Tobacco attributable deaths in South Africa

University of Oxford, Oxford, England, United Kingdom
Tobacco control (Impact Factor: 5.93). 01/2005; 13(4):396-9. DOI: 10.1136/tc.2004.007682
Source: PubMed

ABSTRACT In mid 1998, a question "Was the deceased a smoker five years ago?" was introduced on the newly revised South African death notification form.
A total of 16,230 new death notification forms from 1998 have been coded, and comparison of the prevalence of smoking among those who died of different causes was used to estimate, by case-control comparisons, tobacco attributed mortality in South Africa. Cases comprised deaths from causes known (from other studies) to be causally associated with smoking, and controls comprised deaths from medical conditions expected to be unrelated to smoking. Those who died from external causes, and from diseases strongly related to alcohol consumption, were excluded.
Reports were available from 5340 deceased adults (age 25+), whose smoking status was given by a family member.
Significantly increased risks were found for deaths from tuberculosis (odds ratio (OR) 1.61, 95% confidence interval (CI) 1.23 to 2.11), chronic obstructive pulmonary disease (COPD) (OR 2.5, 95% CI 1.9 to 3.4), lung cancer (OR 4.8, 95% CI 2.9 to 8.0), other upper aerodigestive cancer (OR 3.0, 95% CI 1.9 to 4.9) and ischaemic heart disease (OR 1.7, 95% CI 1.2 to 2.3).
If smokers had the same death rate as non-smokers, 58% of lung cancer deaths, 37% of COPD deaths, 20% of tuberculosis deaths, and 23% of vascular deaths would have been avoided. About 8% of all adult deaths in South Africa (more than 20 000 deaths a year) were caused by smoking.

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Available from: Freddy Sitas, Sep 25, 2015
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    • "Employing a similar calculation procedure to the previous method, this one emerged as a consequence of the objections raised by certain researchers about using RRs to estimate smoking attributable mortality from other countries [33,34]. This method has been used to estimate mortality attributable to tobacco use in China when the epidemic was still in the initial phase [35,36] and South Africa [37]. To apply this method, it is necessary to know the total deaths for all causes among subjects aged 35 years or more for a given period of time. "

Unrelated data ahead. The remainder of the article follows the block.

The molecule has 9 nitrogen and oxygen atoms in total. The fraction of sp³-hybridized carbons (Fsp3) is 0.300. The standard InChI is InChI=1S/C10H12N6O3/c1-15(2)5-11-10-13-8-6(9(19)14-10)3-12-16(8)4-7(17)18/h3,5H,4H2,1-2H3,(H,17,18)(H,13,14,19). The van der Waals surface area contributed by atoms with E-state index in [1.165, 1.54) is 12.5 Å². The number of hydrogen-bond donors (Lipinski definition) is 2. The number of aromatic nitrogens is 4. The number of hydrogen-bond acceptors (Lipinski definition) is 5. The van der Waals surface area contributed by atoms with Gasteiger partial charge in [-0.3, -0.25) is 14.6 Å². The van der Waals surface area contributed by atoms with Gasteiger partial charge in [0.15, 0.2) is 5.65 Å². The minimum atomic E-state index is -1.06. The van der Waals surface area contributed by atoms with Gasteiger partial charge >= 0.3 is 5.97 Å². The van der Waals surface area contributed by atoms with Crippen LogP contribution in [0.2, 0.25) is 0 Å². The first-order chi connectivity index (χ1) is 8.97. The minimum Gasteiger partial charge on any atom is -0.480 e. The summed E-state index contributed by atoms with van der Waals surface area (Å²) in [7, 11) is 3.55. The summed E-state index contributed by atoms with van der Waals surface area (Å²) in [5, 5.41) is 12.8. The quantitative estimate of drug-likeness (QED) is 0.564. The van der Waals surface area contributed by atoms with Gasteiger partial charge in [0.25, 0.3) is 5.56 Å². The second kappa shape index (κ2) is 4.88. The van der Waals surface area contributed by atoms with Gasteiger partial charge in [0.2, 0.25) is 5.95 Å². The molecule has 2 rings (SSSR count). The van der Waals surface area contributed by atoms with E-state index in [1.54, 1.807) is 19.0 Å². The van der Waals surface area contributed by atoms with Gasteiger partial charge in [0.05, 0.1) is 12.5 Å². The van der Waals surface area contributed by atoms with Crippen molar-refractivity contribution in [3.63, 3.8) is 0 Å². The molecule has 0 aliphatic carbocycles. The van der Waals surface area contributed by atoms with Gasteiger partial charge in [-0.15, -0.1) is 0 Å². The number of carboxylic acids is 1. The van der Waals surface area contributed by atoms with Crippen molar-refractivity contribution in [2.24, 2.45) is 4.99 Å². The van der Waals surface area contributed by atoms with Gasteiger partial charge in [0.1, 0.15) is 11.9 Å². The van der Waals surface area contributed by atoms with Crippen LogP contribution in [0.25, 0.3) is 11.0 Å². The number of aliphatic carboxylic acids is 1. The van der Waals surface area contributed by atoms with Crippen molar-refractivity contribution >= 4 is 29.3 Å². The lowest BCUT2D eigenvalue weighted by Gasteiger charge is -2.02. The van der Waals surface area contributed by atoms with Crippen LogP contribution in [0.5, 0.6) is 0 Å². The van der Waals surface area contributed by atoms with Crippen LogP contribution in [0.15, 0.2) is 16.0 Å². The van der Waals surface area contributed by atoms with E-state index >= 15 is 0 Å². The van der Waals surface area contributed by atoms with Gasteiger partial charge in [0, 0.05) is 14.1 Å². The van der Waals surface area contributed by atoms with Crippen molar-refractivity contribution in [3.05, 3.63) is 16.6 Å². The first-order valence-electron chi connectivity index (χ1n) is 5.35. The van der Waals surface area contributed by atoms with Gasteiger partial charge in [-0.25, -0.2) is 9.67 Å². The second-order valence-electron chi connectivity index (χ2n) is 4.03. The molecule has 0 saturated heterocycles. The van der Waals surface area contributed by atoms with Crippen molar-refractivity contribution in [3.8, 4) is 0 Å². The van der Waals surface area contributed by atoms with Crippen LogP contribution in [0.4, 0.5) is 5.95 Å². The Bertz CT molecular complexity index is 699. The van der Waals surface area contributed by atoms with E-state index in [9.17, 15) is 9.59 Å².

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    ABSTRACT: Background One of the most important measures for ascertaining the impact of tobacco is the estimation of the mortality attributable to its use. Several indirect methods of quantification are available. The objective of the article is to assess methodologies published and applied in calculating mortality attributable to smoking. Methods A review of the literature was made for the period 1998 to 2005, in the electronic databases MEDLINE. Twelve articles were selected for analysis. Results The most widely used methods were the prevalence methods, followed by smoking impact ration method. Ezzati and Lopez showed that the general rate of Smoking attributable mortality (SAM) globally was 12% (18% in men). Across countries, attributable fractions of total adult deaths ranged from 8% in Southern Africa, 13.6% in Brazil (18.1% in men) and 25% in Hong Kong (33% in men). Conclusion The variations can be attributed to methodological differences and to different estimates of the main tobacco-related illnesses and tobacco prevalence. All methods show limitations of one type or another, yet there is no consensus as to which furnishes the best information.
    07/2014; 72(1):22. DOI:10.1186/2049-3258-72-22